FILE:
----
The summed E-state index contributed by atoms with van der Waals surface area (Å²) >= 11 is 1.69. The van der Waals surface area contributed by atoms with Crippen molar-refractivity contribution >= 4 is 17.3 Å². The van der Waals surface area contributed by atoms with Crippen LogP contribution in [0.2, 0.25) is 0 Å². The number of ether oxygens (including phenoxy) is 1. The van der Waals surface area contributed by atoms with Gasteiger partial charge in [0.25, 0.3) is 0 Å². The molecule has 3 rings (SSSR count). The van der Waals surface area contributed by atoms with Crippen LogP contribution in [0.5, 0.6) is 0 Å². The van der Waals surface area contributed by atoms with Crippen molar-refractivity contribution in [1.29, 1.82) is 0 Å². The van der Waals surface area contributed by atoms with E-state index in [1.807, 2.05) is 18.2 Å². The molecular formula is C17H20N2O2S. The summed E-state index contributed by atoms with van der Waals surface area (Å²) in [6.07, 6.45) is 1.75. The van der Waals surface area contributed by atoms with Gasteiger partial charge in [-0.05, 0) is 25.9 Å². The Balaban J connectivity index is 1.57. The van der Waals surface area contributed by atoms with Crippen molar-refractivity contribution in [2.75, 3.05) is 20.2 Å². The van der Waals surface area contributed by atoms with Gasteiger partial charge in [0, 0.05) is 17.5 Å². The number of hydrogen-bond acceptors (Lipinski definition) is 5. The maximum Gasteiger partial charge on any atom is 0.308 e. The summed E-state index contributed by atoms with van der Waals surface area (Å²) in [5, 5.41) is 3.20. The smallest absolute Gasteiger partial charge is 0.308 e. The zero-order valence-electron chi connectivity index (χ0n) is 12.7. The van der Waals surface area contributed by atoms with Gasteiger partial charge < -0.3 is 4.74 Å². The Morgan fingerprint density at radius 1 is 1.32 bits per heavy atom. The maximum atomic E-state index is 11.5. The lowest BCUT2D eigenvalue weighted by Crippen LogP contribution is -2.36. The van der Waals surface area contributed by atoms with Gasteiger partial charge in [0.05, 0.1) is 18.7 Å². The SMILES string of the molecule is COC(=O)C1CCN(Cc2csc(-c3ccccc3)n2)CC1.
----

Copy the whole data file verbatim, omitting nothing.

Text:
The summed E-state index contributed by atoms with van der Waals surface area (Å²) >= 11 is 1.69. The van der Waals surface area contributed by atoms with Crippen molar-refractivity contribution >= 4 is 17.3 Å². The van der Waals surface area contributed by atoms with Crippen LogP contribution in [0.2, 0.25) is 0 Å². The number of ether oxygens (including phenoxy) is 1. The van der Waals surface area contributed by atoms with Gasteiger partial charge in [0.25, 0.3) is 0 Å². The molecule has 3 rings (SSSR count). The van der Waals surface area contributed by atoms with Crippen LogP contribution in [0.5, 0.6) is 0 Å². The van der Waals surface area contributed by atoms with Crippen molar-refractivity contribution in [1.29, 1.82) is 0 Å². The van der Waals surface area contributed by atoms with E-state index in [1.807, 2.05) is 18.2 Å². The molecular formula is C17H20N2O2S. The summed E-state index contributed by atoms with van der Waals surface area (Å²) in [6.07, 6.45) is 1.75. The van der Waals surface area contributed by atoms with Gasteiger partial charge in [-0.05, 0) is 25.9 Å². The Balaban J connectivity index is 1.57. The van der Waals surface area contributed by atoms with Crippen molar-refractivity contribution in [2.75, 3.05) is 20.2 Å². The van der Waals surface area contributed by atoms with Gasteiger partial charge in [0, 0.05) is 17.5 Å². The number of hydrogen-bond acceptors (Lipinski definition) is 5. The maximum Gasteiger partial charge on any atom is 0.308 e. The summed E-state index contributed by atoms with van der Waals surface area (Å²) in [5, 5.41) is 3.20. The smallest absolute Gasteiger partial charge is 0.308 e. The zero-order valence-electron chi connectivity index (χ0n) is 12.7. The van der Waals surface area contributed by atoms with Gasteiger partial charge < -0.3 is 4.74 Å². The Morgan fingerprint density at radius 1 is 1.32 bits per heavy atom. The maximum atomic E-state index is 11.5. The lowest BCUT2D eigenvalue weighted by Crippen LogP contribution is -2.36. The van der Waals surface area contributed by atoms with Gasteiger partial charge in [0.05, 0.1) is 18.7 Å². The SMILES string of the molecule is COC(=O)C1CCN(Cc2csc(-c3ccccc3)n2)CC1.